Cut to several years later, and our trio — now fully cognizant of their special purpose –has grown into Carey Mulligan (good, but, as in An Education and Wall Street 2, doing the world-weary-with-dimples thing that’s fast becoming her trademark), Keira Knightley (actually kinda terrible — as in The Jacket, she just twitches and twitters to signify emotion — it’s very possible she just can’t act), and Andrew Garfield (with Parnassus, Red Riding, and The Social Network, having a breakout year, but the part is unfortunately a bit Rain Man-y. He does have one amazing scene with Rampling late in the film, tho.)
I can’t say anymore really without giving away the game, other than that the earlier-established love triangle dominates the second part of Never Let Me Go, and the inevitable implications of this trio’s special-ness comes to the fore in the third and most satisfying section of the film. But this final forty minutes or so, while no doubt the best part of the flick, poses problems for the movie as a whole.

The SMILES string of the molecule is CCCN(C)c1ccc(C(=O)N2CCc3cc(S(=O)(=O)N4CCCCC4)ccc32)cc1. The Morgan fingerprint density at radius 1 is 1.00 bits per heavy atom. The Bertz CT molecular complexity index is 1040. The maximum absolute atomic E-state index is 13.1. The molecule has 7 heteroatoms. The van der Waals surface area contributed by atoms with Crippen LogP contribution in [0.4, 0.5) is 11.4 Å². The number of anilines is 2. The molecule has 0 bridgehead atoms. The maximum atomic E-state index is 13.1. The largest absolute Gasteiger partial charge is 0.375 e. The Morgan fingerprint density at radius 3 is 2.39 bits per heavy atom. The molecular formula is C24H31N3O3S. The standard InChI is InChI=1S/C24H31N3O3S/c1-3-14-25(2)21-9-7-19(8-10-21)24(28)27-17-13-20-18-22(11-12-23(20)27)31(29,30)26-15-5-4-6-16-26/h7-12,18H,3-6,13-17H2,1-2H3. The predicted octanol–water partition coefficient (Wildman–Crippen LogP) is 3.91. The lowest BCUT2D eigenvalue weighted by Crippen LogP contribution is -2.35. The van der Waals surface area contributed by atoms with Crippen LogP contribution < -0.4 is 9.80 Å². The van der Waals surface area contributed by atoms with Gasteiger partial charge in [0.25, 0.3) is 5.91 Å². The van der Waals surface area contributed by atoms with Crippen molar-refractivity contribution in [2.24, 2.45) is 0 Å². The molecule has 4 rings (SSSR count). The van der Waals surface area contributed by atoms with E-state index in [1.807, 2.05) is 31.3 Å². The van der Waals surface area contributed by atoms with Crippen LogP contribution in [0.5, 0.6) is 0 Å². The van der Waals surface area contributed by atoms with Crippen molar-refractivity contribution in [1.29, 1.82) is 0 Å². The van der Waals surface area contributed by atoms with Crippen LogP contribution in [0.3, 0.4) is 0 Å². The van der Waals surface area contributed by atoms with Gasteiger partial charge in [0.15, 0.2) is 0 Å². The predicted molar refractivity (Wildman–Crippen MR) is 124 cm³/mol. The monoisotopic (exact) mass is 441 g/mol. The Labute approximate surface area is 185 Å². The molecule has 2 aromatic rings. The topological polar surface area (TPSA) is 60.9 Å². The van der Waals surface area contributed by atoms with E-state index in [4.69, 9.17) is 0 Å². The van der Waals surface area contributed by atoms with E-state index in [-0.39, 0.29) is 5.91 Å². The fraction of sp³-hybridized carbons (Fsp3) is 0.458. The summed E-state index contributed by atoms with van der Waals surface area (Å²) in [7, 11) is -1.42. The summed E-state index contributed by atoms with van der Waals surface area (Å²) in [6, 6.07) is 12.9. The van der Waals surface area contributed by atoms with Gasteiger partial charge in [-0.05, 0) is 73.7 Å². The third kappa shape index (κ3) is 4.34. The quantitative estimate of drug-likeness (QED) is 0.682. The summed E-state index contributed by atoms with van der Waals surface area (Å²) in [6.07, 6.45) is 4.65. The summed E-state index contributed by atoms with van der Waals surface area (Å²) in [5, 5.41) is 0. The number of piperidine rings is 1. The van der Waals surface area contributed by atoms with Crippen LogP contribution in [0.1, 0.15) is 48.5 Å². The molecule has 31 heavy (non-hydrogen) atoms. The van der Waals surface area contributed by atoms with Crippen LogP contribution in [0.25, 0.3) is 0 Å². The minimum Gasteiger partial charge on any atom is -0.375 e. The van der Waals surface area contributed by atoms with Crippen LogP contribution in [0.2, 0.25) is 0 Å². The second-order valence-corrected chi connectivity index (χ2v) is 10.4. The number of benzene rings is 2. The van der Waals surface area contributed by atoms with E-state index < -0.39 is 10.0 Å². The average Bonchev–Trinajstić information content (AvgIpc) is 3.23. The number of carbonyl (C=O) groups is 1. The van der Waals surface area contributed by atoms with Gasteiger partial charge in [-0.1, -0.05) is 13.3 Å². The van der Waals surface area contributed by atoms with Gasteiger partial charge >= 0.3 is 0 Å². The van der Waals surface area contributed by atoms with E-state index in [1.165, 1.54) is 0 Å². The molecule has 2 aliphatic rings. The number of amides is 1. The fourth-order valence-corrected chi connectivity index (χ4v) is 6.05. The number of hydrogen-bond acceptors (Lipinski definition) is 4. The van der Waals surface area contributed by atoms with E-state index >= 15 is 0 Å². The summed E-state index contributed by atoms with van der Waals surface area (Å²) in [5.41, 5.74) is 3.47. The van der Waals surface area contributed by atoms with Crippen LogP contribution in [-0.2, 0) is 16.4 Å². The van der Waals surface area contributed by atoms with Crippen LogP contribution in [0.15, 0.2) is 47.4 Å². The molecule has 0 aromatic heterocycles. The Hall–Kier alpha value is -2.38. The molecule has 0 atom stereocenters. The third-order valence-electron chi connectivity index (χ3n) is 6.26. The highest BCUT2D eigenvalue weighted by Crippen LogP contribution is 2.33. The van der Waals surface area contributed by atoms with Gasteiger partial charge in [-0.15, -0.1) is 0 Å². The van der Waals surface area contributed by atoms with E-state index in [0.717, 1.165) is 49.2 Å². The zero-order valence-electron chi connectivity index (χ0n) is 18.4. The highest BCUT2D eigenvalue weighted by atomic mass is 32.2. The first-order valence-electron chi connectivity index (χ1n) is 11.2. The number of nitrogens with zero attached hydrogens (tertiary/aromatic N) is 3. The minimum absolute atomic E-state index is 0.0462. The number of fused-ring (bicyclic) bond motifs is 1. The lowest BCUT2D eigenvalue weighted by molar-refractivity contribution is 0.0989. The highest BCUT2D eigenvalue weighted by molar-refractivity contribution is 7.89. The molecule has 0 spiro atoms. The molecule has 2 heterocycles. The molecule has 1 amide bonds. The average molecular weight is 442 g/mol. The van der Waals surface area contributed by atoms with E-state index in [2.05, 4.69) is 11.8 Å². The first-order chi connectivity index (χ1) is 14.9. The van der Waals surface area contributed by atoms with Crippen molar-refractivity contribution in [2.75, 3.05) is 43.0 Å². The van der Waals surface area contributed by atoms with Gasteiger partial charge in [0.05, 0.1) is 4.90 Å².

The minor, more quibble-ly concern, and one I’m willing to concede for the sake of the overarching theme — we are mortal, and death ineluctable, so use your time well — is that the characters all seem rather resigned to their fates here. Granted this is a civilization accustomed to queueing, that some here do attempt one gambit to buy some time, and that we don’t really need an Americanized action movie version of this story anyway — Bayhem already made it. Still, the fact that a Logan’s Run-type alternative isn’t even suggested at any point highlights some of the overall story flaws here. (In fact, the whole idea of the school doesn’t really make sense, when you get down to it.)